Fire Scene Evidence Collection Guide

Ignitable Liquid Residue & Fire Debris

Pool (Liquid)

Detailed Procedure:

Most ignitable liquids float when in contact with water, as can happen in a fire scene when water is used for suppression, and can be collected off the surface of the water. Look for possible ignitable liquid pools:

  • Within an area of ignitable liquid indicators, such as a suspected pour pattern

  • In an area where ignitable liquid may collect, such as the lowest point on the floor or at the base of a wall

  • Edge of a burn pattern or suspected pour pattern

  • In containers that may have served as ignitable liquid containers that transported accelerant to the scene

  • Near soaked debris

To collect a liquid in a pool:

  1. Select a productive sampling area.

  2. Photograph the pool in place.

  3. Wear new, unused, clean latex or nitrile gloves and eye protection.

  4. Choose either the eyedropper method or absorption method. Gather appropriate equipment.

  5. To collect liquid using eyedropper method:

    1. Use a new, sterile eyedropper or disposable pipette to collect 2 milliliters (approximately 1/2 teaspoon) of the liquid into a glass vial, preferably with a Teflon-lined cap. If a Teflon-lined cap is not available, place aluminum foil over the open vial top and screw the hard plastic cap down. Place the vial into a small metal can, cushioned with vermiculite. Never place a liquid sample directly into a metal can.

    2. Using the same procedure, collect samples of both the ignitable liquid and water layers, if present.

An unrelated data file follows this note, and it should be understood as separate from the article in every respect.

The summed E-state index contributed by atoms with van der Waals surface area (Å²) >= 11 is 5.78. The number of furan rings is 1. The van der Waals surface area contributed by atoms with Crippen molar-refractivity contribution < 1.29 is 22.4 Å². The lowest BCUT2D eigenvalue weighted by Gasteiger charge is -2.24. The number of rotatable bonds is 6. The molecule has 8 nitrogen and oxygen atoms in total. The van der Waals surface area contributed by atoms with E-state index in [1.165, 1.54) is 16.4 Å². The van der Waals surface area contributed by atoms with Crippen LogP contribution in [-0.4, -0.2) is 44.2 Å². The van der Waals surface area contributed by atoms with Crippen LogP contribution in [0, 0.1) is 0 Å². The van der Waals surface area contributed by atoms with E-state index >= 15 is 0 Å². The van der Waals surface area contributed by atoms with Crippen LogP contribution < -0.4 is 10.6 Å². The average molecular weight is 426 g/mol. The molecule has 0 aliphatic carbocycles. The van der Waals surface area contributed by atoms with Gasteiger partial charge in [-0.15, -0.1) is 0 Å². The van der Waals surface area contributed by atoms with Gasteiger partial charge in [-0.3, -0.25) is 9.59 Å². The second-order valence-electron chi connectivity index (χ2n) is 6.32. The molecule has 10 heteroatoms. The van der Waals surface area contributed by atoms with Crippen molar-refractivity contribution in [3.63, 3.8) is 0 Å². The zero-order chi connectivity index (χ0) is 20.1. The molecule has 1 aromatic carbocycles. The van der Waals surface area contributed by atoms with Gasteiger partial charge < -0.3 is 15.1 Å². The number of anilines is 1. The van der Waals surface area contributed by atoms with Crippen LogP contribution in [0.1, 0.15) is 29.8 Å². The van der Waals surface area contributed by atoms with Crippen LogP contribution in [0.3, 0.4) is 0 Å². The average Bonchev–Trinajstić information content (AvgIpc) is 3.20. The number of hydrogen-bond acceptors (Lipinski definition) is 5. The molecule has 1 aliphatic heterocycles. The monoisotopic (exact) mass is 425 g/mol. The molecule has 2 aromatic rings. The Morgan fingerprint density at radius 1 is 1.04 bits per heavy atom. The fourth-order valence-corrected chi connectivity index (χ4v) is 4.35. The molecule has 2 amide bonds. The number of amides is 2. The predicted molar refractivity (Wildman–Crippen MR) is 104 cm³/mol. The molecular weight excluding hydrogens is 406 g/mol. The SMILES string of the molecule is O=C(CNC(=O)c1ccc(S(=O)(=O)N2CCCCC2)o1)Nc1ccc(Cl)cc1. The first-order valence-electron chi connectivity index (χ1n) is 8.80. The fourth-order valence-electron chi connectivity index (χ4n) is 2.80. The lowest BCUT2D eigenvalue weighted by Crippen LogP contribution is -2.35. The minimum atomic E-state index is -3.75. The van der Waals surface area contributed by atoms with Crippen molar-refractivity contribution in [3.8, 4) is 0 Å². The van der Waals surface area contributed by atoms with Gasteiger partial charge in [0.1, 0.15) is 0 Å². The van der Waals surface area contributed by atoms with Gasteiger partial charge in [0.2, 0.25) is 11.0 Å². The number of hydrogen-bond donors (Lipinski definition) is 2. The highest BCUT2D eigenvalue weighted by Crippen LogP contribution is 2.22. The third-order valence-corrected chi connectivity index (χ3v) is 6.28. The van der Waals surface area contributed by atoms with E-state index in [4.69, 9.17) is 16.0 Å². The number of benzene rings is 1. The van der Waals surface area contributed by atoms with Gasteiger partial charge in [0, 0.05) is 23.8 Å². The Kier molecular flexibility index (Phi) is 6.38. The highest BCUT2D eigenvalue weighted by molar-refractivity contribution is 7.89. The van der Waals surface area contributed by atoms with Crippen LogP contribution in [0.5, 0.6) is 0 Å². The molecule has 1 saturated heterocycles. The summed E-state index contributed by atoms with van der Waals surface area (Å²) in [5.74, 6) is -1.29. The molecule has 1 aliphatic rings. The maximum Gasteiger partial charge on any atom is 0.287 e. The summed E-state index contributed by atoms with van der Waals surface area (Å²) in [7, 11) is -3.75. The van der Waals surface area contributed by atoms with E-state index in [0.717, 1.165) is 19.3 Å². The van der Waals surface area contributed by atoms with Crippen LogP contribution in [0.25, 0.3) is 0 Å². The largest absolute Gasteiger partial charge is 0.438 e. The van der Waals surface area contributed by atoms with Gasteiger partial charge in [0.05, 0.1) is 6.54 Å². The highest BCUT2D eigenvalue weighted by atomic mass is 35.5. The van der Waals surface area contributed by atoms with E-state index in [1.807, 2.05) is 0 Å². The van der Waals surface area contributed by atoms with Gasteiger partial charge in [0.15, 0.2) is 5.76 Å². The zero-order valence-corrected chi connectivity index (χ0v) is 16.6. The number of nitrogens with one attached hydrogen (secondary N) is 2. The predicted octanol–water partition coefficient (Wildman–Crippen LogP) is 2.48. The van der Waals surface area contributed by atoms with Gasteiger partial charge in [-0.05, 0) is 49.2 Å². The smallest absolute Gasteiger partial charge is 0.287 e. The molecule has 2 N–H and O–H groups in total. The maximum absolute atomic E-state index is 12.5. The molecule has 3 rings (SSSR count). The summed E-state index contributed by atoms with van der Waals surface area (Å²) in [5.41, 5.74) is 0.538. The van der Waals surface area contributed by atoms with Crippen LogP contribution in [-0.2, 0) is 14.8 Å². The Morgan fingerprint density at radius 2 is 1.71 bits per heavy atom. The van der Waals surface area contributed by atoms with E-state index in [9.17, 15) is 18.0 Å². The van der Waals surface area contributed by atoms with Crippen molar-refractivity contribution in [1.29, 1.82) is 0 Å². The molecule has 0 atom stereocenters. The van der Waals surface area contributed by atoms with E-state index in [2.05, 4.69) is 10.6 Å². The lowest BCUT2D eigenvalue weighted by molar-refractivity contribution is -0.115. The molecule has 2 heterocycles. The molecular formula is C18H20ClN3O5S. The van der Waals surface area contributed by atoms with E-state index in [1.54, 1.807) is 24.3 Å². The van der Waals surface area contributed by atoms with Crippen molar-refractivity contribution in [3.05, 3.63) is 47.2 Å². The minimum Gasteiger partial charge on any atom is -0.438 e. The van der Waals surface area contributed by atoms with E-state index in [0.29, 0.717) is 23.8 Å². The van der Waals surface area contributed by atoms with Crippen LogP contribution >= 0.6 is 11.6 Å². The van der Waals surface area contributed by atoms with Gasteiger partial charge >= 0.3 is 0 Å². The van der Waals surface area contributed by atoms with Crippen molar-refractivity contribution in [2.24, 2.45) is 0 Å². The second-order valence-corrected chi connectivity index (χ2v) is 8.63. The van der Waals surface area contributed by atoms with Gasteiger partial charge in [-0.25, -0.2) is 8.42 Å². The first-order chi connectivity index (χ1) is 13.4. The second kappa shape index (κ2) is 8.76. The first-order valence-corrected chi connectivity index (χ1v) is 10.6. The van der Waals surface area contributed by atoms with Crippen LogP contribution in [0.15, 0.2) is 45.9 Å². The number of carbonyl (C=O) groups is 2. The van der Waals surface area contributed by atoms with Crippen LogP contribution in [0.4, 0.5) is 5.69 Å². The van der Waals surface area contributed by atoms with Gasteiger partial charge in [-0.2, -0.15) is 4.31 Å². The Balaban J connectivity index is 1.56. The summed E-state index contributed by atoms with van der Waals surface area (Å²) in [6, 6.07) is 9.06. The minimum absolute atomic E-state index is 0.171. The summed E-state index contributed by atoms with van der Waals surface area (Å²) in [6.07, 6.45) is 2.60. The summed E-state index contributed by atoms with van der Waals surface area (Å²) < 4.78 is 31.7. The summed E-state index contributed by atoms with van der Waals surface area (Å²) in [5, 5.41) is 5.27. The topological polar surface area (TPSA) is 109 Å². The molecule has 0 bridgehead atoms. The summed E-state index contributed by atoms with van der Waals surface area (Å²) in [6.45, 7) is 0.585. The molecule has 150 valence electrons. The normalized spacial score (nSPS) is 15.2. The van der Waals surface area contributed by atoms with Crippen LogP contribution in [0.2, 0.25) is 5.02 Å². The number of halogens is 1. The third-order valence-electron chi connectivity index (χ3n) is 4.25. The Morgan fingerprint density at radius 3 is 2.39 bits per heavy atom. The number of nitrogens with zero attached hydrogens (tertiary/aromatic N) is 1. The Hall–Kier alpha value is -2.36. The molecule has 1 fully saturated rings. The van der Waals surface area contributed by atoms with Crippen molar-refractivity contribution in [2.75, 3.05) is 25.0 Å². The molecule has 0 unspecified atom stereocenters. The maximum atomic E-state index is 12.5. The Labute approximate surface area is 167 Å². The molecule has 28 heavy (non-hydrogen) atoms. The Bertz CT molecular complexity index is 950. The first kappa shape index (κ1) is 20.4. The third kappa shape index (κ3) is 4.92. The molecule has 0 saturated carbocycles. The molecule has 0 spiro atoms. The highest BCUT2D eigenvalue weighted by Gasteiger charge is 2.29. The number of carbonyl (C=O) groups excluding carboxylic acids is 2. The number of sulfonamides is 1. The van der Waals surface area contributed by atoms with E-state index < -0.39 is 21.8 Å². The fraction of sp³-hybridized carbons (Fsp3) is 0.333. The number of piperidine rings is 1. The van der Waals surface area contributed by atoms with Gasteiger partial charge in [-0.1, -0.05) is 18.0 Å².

6. To collect liquid using the absorption method:

    1. Open a new, unused, sterile cotton gauze pad suitable for skimming suspected ignitable liquid residue off the liquid's surface. Skim the surface of the liquid to absorb it.

    2. Place the gauze in a quart or gallon metal can.

    3. Collect samples of both the ignitable liquid and water layers, if present.

    4. Place a comparison sample of unused sterile gauze in a separate quart or gallon metal can.

  7. Seal the container(s) with evidence tape. Initial and date the tape.

  8. Label each container with identifying information, including case number, date, exhibit number, a brief description including recovery location, and your name.

  9. Store the item(s) in a secure location, such as a locked evidence van or your vehicle, until you are able to transport it to the laboratory.

Laboratory examination of potential ignitable liquids:

Liquids can be tested using gas chromatography mass spectrometry. This test can determine if an ignitable liquid is present and the classification of the ignitable liquid.

Source:

interFIRE. "Evidence Sampling for Ignitable Liquids Testing." Online Training Module, 2013:

http://www.interfire.org/training/evidencesampling.asp

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